Help! Worktop stained beyond redemption?

(12 Posts)
gastrognome Sun 09-Mar-14 12:54:28

My husband cleaned his shoes with black shoe polish on our oiled wood worktop. The wood is now covered in bluish stains which I cannot remove. It seems to have penetrated into the grain of the wood.

I have tried the following:
- turps
- gentle detergent and water
- bicarbonate of soda paste
- toothpaste
- a dash of ammonia mixed with soapy water
- liquid black soap
- sanding very gently with sandpaper

So far absolutely nothing has made the slightest difference. I am gutted as the worktop is ruined. Is there anything else I could try that might help?

Thanks

PS I know oiled wood workshops are not stainproof, but I am stuck with them for now.

Anatana Sun 09-Mar-14 13:17:45

I would try a magic eraser and if that fails then WD-40, and if that fails then I guess Swarfega.

BrownSauceSandwich Sun 09-Mar-14 16:36:19

And he lived to tell the tale??? wink

Certainly not beyond salvation. I'd tell the idiot that made the mess to use warm water and fairy liquid to get off the worst. Then follow up with a dilute solution of ammonia (ask at your local chemist). But if that failed, you could sand a decent bit off the surface (wiping down with ammonia frequently so you dont work blue dust into the new surface!) then re-oil... I'm sure it won't have penetrated very deeply into the wood.

BrownSauceSandwich Sun 09-Mar-14 16:38:33

Oh pants, I see you've already tried the ammonia. Yup, I think I'd forget the softly-softly approach and take a belt-sander to it!

gastrognome Mon 10-Mar-14 11:42:20

Thanks. I have up until now remained very calm, while quietly seething underneath.

I'll try the ammonia and sanding combination and see whether it works together.

How about a bit of bleach? Try a tiny bit on it, and see if it helps - I sort-of think light patches would be better than shoe polish stains. I used to use bleach on the mould stains that turned up round our sink (due to the fact that I was the only person who bothered about keeping that part dry), and it lightened the wood, but it looked better than the black mould.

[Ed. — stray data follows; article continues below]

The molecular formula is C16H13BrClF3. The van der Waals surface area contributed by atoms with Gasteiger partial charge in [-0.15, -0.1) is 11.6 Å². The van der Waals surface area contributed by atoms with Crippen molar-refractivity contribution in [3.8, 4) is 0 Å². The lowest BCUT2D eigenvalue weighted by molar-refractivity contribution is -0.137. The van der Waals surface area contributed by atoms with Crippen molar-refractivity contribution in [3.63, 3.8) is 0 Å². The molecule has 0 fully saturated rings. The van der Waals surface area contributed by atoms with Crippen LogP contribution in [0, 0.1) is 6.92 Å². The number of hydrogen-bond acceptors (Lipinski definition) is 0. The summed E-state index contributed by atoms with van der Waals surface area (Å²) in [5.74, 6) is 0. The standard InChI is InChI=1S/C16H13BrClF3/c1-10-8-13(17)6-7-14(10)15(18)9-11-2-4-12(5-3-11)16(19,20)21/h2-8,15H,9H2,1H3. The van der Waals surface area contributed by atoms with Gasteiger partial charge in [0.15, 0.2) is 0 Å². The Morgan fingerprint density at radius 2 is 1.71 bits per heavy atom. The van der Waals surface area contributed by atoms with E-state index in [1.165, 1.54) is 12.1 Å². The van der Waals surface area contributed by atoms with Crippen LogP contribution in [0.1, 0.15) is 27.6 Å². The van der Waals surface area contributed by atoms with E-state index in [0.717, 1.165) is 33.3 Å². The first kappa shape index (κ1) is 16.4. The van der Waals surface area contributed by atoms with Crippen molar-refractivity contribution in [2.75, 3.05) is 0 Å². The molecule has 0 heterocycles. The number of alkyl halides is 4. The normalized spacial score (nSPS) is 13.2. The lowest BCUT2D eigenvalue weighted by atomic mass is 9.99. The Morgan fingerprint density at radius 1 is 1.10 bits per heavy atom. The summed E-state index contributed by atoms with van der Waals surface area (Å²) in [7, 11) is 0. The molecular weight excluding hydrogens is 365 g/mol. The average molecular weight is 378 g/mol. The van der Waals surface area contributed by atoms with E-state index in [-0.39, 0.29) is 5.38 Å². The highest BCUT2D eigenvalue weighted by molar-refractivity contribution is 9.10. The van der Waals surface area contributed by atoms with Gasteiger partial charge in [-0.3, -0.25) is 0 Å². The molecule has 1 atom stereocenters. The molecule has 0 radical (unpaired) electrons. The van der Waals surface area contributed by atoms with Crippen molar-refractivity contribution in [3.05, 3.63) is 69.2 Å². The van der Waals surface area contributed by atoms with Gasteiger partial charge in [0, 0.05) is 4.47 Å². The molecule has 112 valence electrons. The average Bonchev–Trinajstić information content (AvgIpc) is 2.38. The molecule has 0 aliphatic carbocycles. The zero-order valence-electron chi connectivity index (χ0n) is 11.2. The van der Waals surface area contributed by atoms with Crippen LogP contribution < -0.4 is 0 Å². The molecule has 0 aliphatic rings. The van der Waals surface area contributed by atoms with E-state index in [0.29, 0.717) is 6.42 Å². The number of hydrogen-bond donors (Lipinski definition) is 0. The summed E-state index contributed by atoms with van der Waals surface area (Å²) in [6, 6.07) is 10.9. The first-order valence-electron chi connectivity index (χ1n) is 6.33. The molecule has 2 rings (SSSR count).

I do feel your pain - ds1 put a red-hot pan down on the oiled wood worktop at our last house, and left two beautiful burns on it.

Bettybum Mon 10-Mar-14 19:51:39

Sand more?

ceres Mon 10-Mar-14 20:13:21

sand the counters back completely and then use a decent finish like osmo polyx hard wax oil.

our oak counters are pristine, even round the sink, and we are not careful. I put pans direct from the hob on them and we're not precious about wiping up water straight away.

we previously used linseed and Danish oil - both very difficult to keep looking good.

gastrognome Tue 11-Mar-14 11:57:38

Thanks. I will see if I can get hold of the finish you mention. I think the finish is part of the problem - we have tried various oils and as you say it's been hard work to protect these worktops.

gastrognome Tue 11-Mar-14 11:57:38

Thanks. I will see if I can get hold of the finish you mention. I think the finish is part of the problem - we have tried various oils and as you say it's been hard work to protect these worktops.

ushiemama Tue 11-Mar-14 13:05:46

Get in touch with a French Polisher who will give you advice or estimate the cost of repair'

calendula Tue 11-Mar-14 19:06:26

Osmo liquid wax cleaner will fix it.

"Especially effective for the removal of shoe marks, ink and other stubborn stains"

I have used it on the workshop to remove pen marks.

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